Thursday, 7 June 2018, New York, USA

E-mail Tel: +44 20 3780 4137


Debbie Feinstein

Arnold & Porter Kaye Scholer, Washington, DC

Debbie Feinstein heads the firm's Global Antitrust group, and brings a wealth of experience to her practice in advising clients on a range of antitrust challenges before US antitrust authorities. She recently re-joined the firm from the US Federal Trade Commission (FTC), where she was Director of the Bureau of Competition.

Nick Levy

Cleary Gottlieb Steen & Hamilton, Brussels and London

Nicholas Levy’s practice focuses on EU and UK antitrust law. He has extensive experience in notifying mergers and joint ventures under the EU Merger Regulation, coordinating the notification of international transactions, and advising on all aspects of antitrust law, including anti-cartel enforcement, collaborative arrangements, vertical agreements and unilateral conduct.

2017 Programme

8.00: Welcome coffee and registration

8.30: Chairs' opening remarks

Nick Levy, Cleary Gottlieb Steen & Hamilton, Brussels and London
Margaret Segall D'Amico, Cravath, Swaine & Moore, New York

8.45: In conversation with the US Department of Justice

Andrew Finch, Acting Assistant Attorney General, Antitrust Division, US Department of Justice, Washington, DC

Margaret Segall D'Amico, Cravath, Swaine & Moore, New York

9.45: When the crystal ball cracks: Why are divestitures failing?

The US has seen three failed divestitures in less than 4 years: Hertz/Dollar Thrifty, Albertsons/Safeway, Dollar Tree/Family Dollar

  • What's missing in the FTC's analysis? Does the agency need to rethink its methodology when determining which divestiture buyers will succeed? Alternatively (as former FTC competition bureau head Deborah Feinstein has suggested), is this a problem of collapsing brick-and-mortar retail in the US economy due to consolidation and online sales?
  • Is this solely a problem in the US? How are other agencies, especially in Canada, dealing with this? (There has been considerable retail-level consolidation in Canada over the past few years, including among supermarkets).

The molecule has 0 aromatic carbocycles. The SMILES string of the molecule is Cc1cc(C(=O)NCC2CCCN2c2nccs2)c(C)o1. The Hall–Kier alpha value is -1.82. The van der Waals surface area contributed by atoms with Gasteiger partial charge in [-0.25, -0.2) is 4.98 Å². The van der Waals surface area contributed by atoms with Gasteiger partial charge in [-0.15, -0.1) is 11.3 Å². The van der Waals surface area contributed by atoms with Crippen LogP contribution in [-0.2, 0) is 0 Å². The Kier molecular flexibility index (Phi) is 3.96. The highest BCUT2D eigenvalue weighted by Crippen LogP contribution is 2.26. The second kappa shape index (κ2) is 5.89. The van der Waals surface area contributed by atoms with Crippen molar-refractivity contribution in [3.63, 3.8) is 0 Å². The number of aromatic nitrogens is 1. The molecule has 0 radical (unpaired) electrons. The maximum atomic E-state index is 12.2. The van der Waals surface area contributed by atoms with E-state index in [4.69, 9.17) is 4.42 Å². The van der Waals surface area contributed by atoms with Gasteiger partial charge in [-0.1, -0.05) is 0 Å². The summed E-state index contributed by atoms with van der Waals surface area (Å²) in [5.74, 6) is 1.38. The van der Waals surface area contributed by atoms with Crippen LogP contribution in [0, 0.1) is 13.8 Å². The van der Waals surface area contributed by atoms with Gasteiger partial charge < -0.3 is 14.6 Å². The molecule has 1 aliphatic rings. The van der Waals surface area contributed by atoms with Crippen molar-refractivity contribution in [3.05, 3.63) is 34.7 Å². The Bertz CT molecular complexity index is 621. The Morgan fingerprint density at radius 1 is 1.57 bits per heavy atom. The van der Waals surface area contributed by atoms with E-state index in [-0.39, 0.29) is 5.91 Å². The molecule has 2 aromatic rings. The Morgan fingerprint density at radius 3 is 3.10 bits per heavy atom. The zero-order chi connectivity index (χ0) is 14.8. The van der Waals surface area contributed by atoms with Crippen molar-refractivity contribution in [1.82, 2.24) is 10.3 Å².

• Should such failures matter so long as the assets divested to a buyer that then goes bankrupt or has to give up on them remain in the market? 

Kevin Arquit, Weil, Gotshal & Manges, New York

Melanie Aitken, Bennett Jones, Washington, DC
Deborah Feinstein, Arnold & Porter Kaye Scholer, Washington, DC
Kostis Hatzitaskos, Cornerstone Research, Chicago
Keith Waehrer, Bates White, Washington, DC

11.00: Coffee break

11.25: Public interest considerations in merger review

Major global mergers increasingly face both antitrust and foreign investment reviews. As governments in North America and Europe speak to protectionism, populism, jobs and other industrial policy and national interests in their economic policies, the inclusion of public interest considerations in competition enforcement is likely to increase well beyond national security issues. This panel will offer guidance on how to plan for and navigate challenges arising from mergers that may see concurrent competition and foreign investment/public interest reviews. The discussion will include:

  • The causes of this evolving trend;
  • The scope of anticipated public interest considerations in significant merger cases across a number of jurisdictions;
  • The degree of procedural and substantive cooperation with competition reviews within and between jurisdictions;
  • The degree to which guidelines and other agency insights may alleviate uncertainty in merger planning; and
  • The question of which authority should decide public interest considerations: the competition agency or a separate public body.

Calvin Goldman QC, Goodmans, Toronto

Shawn Cooley, Freshfields Bruckhaus Deringer, Washington, DC
Ilene Knable Gotts, Wachtell, Lipton, Rosen & Katz, New York
Susan Ning, King & Wood Mallesons, Beijing and Sanya
Mark Whitener, Senior Counsel, Competition Law & Policy, General Electric, Washington, DC

12.40: Networking lunch

13.45: EU speaker

Paul Csiszár, Director of Basic Industries, Manufacturing and Agriculture, DG Competition, European Commission, Brussels

David Hull, Van Bael & Bellis, Brussels

14.45: Coffee break

15.15: Brexit - Implications for litigation, merger control and antitrust

Brexit promises to upend competition law enforcement in the UK with significant and far-reaching implications for merger control, antitrust, and civil litigation. Our panel of UK experts will endeavour to predict Brexit's effects on antitrust policy and practice, and examine the potential consequences for companies and their counsel.

Nick Levy, Cleary Gottlieb Steen & Hamilton, Brussels and London  

John Fingleton, CEO, Fingleton Associates, London
Michael Grenfell, Executive Director, Enforcement, Competition and Markets Authority (CMA), London
Paula Riedel, Kirkland & Ellis, London
Deirdre Taylor, Gibson, Dunn & Crutcher, London

16.30: An interview with Terrell McSweeny

Terrell McSweeny, Commissioner, Federal Trade Commission, Washington, DC

Joseph Matelis, Sullivan & Cromwell, Washington, DC

17.15: Chairs' closing remarks

Nick Levy, Cleary Gottlieb Steen & Hamilton, Brussels and London
Margaret Segall D'Amico, Cravath, Swaine & Moore, New York

17.30 onwards: All delegates are invited to attend a drinks reception kindly hosted by Cravath, Swaine & Moore

New York, USA


  • "Very good. Big-name, well-prepared speakers."

    Jun Feng, Cleary Gottlieb Steen & Hamilton


  • "It was all fantastic!"

    Nicholas Peterson, Cleary Gottlieb Steen & Hamilton

  • "Very interesting, accessible"